The catalyst for my involvement with clay was a $10 summer raku class at the local parks and rec. Before that, I’d loved ceramic objects all my life, but I had not caught the bug to make them myself. When I worked at a Japanese antique store in Seattle for a few years I was around centuries-old Japanese and Korean pottery, and that aesthetic really moved me. My favorite paintings, later, were of earthy things – bottles, jars, adobe buildings, hay – very clay-related. Though I like many fabrics, my favorite cloth is dyed with mud. So in that raku class, splashing wax and glaze on pre-hardened clay, then waiting around with people who also love clay, then watching everyone’s transformed pieces come out of the fire– that was profound. The excitement stayed with me for weeks until I found out about Clay Club. I was slow getting started but I was definitely hooked. We use the school’s facility, kilns, and glazes in exchange for a minimal fee for supplies and a little volunteer work in support of the program. Since I’m such a beginner, every volunteer day has been a great learning opportunity. We even learn to fire the kilns.
JSCW: So far, what types of clay have you worked with and what kind of forms are you creating with each?
RJB: I’ve only worked with two so far: a smooth black stoneware (Black Mountain from Aardvark), a basic porcelain, Takamori from Tacoma Clay Art Center. I love how smooth the porcelain is and how good it feels to carve, but struggle a bit with its whiteness because I love to see iron oranges and reds in fired clay. The dark color of the Black Mountain excited me at first, and I like how it deepens some glazes. There are lots of other clay bodies I want to try so I may be experimenting for a while. I seem to like smoothing and burnishing, so I might stay with smooth clays for a while though I do love sandy clay bodies when fired.
Forms so far have been simple, pinch pots and slab forms, small bowls, cups, and vases. Since I only work a few hours a week, and not every week, progress is slow. I have only recently begun to understand how the clay will behave, dry, and hold together in firing. I read, too, and watch potting videos on youtube. I just started Clay and Glazes for the Potter, which your blog recommended and Amazon had for about $10. I’m very hungry for the knowledge it contains. I had previously bought a couple picture books, one on hand building which gave me basic techniques, and the other a gallery book of 500 animals in clay. The diverse styles in that book reinforce my sense that the possibilities with clay are endless.
I love simple forms best. Round, oval, cylindrical, square, rectangular, corners, curves, edges, with subtle and obvious imperfections, that’s really all I need right now. I’ve been experimenting, that’s all. I carve textures and patterns into the surfaces and see what different glazes do on different clays and surfaces. Most of what I did was mistakes until quite recently, and I learned something valuable from every one.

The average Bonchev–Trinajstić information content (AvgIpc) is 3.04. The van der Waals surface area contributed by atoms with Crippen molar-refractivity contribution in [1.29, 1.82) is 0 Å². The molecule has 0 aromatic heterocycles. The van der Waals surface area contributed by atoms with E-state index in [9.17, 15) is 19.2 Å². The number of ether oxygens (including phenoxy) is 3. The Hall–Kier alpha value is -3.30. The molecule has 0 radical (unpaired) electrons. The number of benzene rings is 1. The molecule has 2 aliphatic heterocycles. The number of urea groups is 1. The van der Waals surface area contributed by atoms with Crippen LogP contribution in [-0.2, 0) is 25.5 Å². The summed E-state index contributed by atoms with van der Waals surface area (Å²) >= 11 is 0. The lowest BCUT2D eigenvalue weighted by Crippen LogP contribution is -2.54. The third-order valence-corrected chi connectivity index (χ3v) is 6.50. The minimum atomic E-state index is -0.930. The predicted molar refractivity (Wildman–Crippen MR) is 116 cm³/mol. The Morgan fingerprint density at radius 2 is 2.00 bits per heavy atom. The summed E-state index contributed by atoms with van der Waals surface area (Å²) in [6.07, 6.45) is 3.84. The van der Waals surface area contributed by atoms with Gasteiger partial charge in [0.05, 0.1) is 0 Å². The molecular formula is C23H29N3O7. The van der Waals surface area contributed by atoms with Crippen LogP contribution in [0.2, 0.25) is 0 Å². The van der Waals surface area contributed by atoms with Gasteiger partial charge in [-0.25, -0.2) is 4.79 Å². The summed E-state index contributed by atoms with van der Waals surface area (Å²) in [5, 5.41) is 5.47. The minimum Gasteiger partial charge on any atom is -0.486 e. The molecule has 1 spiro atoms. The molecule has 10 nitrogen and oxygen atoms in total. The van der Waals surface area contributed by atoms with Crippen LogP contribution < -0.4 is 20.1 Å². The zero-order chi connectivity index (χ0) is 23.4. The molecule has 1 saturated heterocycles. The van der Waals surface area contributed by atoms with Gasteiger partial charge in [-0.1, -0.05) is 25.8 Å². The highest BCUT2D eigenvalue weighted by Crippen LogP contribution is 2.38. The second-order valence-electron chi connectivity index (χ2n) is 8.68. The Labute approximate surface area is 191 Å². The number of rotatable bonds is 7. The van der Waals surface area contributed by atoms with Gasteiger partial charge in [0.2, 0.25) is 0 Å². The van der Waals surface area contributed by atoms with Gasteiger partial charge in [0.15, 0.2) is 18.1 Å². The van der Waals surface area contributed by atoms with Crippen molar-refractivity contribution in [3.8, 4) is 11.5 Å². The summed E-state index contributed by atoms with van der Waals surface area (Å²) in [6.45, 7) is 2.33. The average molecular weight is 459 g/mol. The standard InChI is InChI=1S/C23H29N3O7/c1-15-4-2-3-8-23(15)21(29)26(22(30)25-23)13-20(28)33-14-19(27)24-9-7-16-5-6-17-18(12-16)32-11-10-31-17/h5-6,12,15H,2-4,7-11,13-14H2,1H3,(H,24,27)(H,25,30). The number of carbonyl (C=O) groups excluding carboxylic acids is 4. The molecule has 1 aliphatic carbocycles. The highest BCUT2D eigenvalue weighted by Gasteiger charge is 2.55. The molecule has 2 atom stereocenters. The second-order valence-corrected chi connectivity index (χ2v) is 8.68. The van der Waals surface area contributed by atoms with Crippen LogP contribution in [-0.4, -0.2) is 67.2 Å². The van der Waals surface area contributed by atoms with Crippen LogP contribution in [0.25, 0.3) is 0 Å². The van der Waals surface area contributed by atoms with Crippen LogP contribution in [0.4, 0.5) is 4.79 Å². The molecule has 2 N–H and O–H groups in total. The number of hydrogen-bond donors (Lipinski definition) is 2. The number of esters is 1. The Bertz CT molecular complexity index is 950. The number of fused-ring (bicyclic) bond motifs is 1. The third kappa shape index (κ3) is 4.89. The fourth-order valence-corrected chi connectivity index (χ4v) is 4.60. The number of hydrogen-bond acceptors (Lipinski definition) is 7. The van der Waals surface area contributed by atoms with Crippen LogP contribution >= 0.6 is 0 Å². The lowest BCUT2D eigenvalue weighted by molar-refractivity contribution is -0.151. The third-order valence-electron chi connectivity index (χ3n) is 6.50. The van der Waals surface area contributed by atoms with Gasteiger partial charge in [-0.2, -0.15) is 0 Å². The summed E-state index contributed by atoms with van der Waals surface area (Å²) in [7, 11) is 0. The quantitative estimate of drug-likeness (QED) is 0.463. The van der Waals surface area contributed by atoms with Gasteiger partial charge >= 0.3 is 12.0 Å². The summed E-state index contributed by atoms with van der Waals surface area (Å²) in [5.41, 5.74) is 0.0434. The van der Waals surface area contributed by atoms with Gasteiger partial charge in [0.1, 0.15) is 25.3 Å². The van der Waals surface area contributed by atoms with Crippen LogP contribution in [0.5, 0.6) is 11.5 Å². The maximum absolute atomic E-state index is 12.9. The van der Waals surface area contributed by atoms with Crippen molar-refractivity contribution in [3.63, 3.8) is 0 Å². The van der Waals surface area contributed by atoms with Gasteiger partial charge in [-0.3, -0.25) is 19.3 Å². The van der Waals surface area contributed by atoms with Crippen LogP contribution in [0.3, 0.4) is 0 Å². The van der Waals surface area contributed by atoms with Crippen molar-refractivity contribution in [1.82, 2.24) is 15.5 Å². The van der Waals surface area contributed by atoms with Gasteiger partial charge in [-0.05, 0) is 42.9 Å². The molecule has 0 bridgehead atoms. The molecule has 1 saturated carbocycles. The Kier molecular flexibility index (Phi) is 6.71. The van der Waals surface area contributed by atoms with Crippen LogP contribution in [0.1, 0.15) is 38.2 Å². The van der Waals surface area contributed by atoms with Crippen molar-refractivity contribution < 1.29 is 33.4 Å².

JSCW: What is your favorite clay and glaze?
RJB: I’m too new to have favorites yet, really. I can narrow it down to stoneware, I think, preferably with some color. I do like carving porcelain, though. I’m very fond of burnished earthenware, too, but the school restricts us to cone 10 materials so that has to wait. I burnished my early pinch pots, and then found out that a burnished surface burns off at cone 10 so it’s no better than smoothing.
I’m still finding out which glazes I like and how to use them. It takes repeated attempts to get the feel of even one glaze, so I’m still very much a beginner. I try to be present at every kiln unloading so I can ask questions about glazes and become familiar with them. My only real luck with glazes so far on the Takamori has been with Shinos, and my best luck on Black Mountain has been with a Tenmoku – black on black on black, i.e. thick on thin on unglazed. Shino is nice on that, too. The platter broke, but I use it anyway.
My true favorite glaze is wood fired wood ash, but I can’t afford to work that way yet. The orange and carbon trap Shinos remind me a little of that though. I like the rich unpredictability and variation, like an angel breathed on your pots.
JSCW: You’ve said that you like working at the studio there at the school. Can you tell us a little about it?
RJB: The main reason I like it is because there are so many people at all levels of skill that I can learn from. There are experienced potters in clay club whose brains I can pump, and I see both member and student work, many examples of things that work and don’t work. I learn faster that way than working on my own. Besides, potters are the most kindred souls I’ve ever hung out with.
JSCW: What projects to foresee in the near future?
RJB: The tile portrait of my dogs that came out of the kiln last week turned out pretty cool, so I want to do more of that. I want to learn to throw, too. I would like to be more disciplined instead of just following my whims and blowing off studio time if I don’t really feel like it. I mean, that’s a very relaxing approach for a hobby, but I’d kind of like to be a serious potter, so we’ll see which I end up going with.